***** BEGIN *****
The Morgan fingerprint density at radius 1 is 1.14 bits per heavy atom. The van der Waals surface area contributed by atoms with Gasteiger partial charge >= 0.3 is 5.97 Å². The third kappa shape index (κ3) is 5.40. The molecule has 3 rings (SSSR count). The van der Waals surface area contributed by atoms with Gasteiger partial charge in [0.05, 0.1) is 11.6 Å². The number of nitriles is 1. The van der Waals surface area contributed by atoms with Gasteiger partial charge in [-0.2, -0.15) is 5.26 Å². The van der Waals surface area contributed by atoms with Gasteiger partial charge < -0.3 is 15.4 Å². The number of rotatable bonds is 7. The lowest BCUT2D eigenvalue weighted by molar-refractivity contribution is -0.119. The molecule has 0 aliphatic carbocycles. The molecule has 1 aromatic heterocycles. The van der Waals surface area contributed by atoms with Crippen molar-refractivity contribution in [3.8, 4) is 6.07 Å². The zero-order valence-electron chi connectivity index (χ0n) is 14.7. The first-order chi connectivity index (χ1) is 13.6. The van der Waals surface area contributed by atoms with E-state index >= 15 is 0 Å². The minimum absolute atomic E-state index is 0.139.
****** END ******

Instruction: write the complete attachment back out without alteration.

The Morgan fingerprint density at radius 1 is 1.14 bits per heavy atom. The van der Waals surface area contributed by atoms with Gasteiger partial charge >= 0.3 is 5.97 Å². The third kappa shape index (κ3) is 5.40. The molecule has 3 rings (SSSR count). The van der Waals surface area contributed by atoms with Gasteiger partial charge in [0.05, 0.1) is 11.6 Å². The number of nitriles is 1. The van der Waals surface area contributed by atoms with Gasteiger partial charge in [-0.2, -0.15) is 5.26 Å². The van der Waals surface area contributed by atoms with Gasteiger partial charge < -0.3 is 15.4 Å². The number of rotatable bonds is 7. The lowest BCUT2D eigenvalue weighted by molar-refractivity contribution is -0.119. The molecule has 0 aliphatic carbocycles. The molecule has 1 aromatic heterocycles. The van der Waals surface area contributed by atoms with Crippen molar-refractivity contribution in [3.8, 4) is 6.07 Å². The zero-order valence-electron chi connectivity index (χ0n) is 14.7. The first-order chi connectivity index (χ1) is 13.6. The van der Waals surface area contributed by atoms with E-state index >= 15 is 0 Å². The minimum absolute atomic E-state index is 0.139.